Power Firm Threatens Cutoff for Top Officials, Executives

A power firm in the far eastern Primorye region on Tuesday accused nearly 150 senior officials and company executives of stealing electricity and threatened to cut off their supply if they did not pay their bills in a month.

The owners of 149 large villas in suburbs of Vladivostok, Ussuriisk and Artyom will face power cutoffs over 2.8 million rubles ($119,000) in estimated payments due because they refused to install electricity meters, Unified Energy System subsidiary Dalenergosbyt said in a statement.

By law, people who illegally connect to the electricity network can find themselves behind bars, as the theft of electricity is punishable by up to two years in prison.

Dalenergosbyt did not publish the names of those accused, but sources familiar with the situation said they included top officials in the regional government and in city administrations and senior executives in the region's traditionally murky forestry and fishing industries.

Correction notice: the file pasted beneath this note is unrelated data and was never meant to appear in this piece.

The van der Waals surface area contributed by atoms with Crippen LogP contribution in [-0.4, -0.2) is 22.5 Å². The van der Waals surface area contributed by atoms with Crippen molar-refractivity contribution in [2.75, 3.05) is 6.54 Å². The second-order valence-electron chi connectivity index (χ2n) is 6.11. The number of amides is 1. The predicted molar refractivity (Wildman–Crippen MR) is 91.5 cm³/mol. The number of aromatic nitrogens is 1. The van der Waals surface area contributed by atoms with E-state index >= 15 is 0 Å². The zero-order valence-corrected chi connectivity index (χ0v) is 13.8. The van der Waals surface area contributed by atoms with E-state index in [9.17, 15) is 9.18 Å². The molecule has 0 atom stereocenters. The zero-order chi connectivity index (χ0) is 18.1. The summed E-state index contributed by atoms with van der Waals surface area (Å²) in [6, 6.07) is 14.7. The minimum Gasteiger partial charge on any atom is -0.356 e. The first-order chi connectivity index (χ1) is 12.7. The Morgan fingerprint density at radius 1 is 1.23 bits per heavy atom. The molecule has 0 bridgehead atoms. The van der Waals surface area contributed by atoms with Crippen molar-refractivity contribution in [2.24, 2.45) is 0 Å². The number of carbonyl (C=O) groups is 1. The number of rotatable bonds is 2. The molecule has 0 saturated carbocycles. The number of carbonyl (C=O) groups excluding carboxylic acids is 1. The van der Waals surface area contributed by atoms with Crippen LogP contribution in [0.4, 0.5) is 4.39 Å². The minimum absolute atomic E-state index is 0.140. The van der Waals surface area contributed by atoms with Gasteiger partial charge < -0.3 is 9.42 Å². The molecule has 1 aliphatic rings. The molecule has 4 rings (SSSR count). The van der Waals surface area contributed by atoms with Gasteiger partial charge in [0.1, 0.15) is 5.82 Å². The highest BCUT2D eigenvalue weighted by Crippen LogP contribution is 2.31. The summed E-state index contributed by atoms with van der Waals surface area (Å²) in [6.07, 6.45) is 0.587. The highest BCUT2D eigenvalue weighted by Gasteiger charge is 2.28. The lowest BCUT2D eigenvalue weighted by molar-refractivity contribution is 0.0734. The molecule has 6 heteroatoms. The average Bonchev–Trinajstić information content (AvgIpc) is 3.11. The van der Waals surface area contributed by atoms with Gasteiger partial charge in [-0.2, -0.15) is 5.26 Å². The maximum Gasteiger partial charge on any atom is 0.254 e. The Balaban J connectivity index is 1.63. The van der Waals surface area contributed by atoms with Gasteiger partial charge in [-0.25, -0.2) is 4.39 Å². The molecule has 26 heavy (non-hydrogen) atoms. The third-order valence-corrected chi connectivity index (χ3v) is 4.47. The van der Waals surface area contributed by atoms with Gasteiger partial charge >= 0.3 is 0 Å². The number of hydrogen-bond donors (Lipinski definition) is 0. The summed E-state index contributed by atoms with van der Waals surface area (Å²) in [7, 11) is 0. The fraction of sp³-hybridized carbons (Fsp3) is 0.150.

"We had no other choice but to fight the electricity thieves who build their houses for several million rubles, yet don't want to pay a few thousand" for electricity, Dalenergosbyt spokeswoman Olesya Shaklina said by telephone. "The villa owners get connected to the local power grid without paying a kopek but refuse to install the meters. Or they install fake meters that don't count anything at all."

Shaklina added, however, that the company didn't expect the cases to get to court, "as these high-profile people don't want their reputations spoiled."

Dalenergosbyt said it had some success in fighting nonpayment over the last 2 1/2 years, with the company's economic security service collecting 3 million rubles ($127,000) in 2006 and 4 million rubles in 2007.

To get the money, the company said it organized police raids and took some nonpayers to court. In August, the company acquired electric scanners that can detect hidden wiring used to circumvent its meters.

"Electricity theft is quite widespread across the country," UES spokeswoman Tatyana Milyayeva said Tuesday. "The poorest people steal electricity for obvious reasons, while the wealthy do it because their multistory villas with various gadgets eat up a lot of power, which can cost quite a lot, depending on the region."